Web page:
Abstract

A large-scale genome-wide cross-trait analysis reveals shared genetic architecture between Alzheimer's disease and gastrointestinal tract disorders

Commun Biol. 2022 Jul 18;5(1):691. doi: 10.1038/s42003-022-03607-2.

 

Emmanuel O Adewuyi 1 2Eleanor K O'Brien 3 4Dale R Nyholt 5Tenielle Porter 3 4 6Simon M Laws 7 8 9

 
     

Author information

1Centre for Precision Health, Edith Cowan University, Joondalup, Perth, WA, 6027, Australia. e.adewuyi@ecu.edu.au.

2Collaborative Genomics and Translation Group, School of Medical and Health Sciences, Edith Cowan University, Joondalup, Perth, WA, 6027, Australia. e.adewuyi@ecu.edu.au.

3Centre for Precision Health, Edith Cowan University, Joondalup, Perth, WA, 6027, Australia.

4Collaborative Genomics and Translation Group, School of Medical and Health Sciences, Edith Cowan University, Joondalup, Perth, WA, 6027, Australia.

5Centre for Genomics and Personalised Health, School of Biomedical Sciences, Faculty of Health, Queensland University of Technology, Brisbane, QLD, Australia.

6Curtin Health Innovation Research Institute, Curtin University, Bentley, Perth, WA, 6102, Australia.

7Centre for Precision Health, Edith Cowan University, Joondalup, Perth, WA, 6027, Australia. s.laws@ecu.edu.au.

8Collaborative Genomics and Translation Group, School of Medical and Health Sciences, Edith Cowan University, Joondalup, Perth, WA, 6027, Australia. s.laws@ecu.edu.au.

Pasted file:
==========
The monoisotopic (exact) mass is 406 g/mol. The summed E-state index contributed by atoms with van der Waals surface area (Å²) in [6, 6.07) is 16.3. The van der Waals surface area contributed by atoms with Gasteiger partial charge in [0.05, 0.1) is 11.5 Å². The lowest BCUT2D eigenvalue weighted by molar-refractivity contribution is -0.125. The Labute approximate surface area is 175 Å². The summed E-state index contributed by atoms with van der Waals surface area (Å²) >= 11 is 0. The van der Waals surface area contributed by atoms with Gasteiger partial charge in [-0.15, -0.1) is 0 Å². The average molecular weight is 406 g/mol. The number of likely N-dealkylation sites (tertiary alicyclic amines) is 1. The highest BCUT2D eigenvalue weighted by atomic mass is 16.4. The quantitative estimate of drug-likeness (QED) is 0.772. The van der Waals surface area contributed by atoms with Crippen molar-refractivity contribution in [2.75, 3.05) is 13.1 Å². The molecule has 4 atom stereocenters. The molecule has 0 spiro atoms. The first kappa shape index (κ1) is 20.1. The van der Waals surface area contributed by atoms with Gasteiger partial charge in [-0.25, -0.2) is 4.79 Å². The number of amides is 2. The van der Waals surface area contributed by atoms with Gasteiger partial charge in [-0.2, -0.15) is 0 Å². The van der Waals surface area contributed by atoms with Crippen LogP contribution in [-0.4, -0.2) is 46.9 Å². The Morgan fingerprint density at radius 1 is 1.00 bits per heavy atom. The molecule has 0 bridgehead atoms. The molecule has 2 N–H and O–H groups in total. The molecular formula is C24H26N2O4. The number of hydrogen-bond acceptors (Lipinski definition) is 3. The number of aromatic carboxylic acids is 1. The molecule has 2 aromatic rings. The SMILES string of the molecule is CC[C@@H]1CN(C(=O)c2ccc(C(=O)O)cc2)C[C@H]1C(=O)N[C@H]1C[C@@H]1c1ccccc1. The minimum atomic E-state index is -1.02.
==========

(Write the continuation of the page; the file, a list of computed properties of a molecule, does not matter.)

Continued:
9Curtin Health Innovation Research Institute, Curtin University, Bentley, Perth, WA, 6102, Australia. s.laws@ecu.edu.au.

Abstract

Consistent with the concept of the gut-brain phenomenon, observational studies suggest a relationship between Alzheimer's disease (AD) and gastrointestinal tract (GIT) disorders; however, their underlying mechanisms remain unclear. Here, we analyse several genome-wide association studies (GWAS) summary statistics (N = 34,652-456,327), to assess the relationship of AD with GIT disorders. Findings reveal a positive significant genetic overlap and correlation between AD and gastroesophageal reflux disease (GERD), peptic ulcer disease (PUD), gastritis-duodenitis, irritable bowel syndrome and diverticulosis, but not inflammatory bowel disease. Cross-trait meta-analysis identifies several loci (Pmeta-analysis < 5 × 10-8) shared by AD and GIT disorders (GERD and PUD) including PDE4B, BRINP3, ATG16L1, SEMA3F, HLA-DRA, SCARA3, MTSS2, PHB, and TOMM40. Colocalization and gene-based analyses reinforce these loci. Pathway-based analyses demonstrate significant enrichment of lipid metabolism, autoimmunity, lipase inhibitors, PD-1 signalling, and statin mechanisms, among others, for AD and GIT traits. Our findings provide genetic insights into the gut-brain relationship, implicating shared but non-causal genetic susceptibility of GIT disorders with AD's risk. Genes and biological pathways identified are potential targets for further investigation in AD, GIT disorders, and their comorbidity.

 

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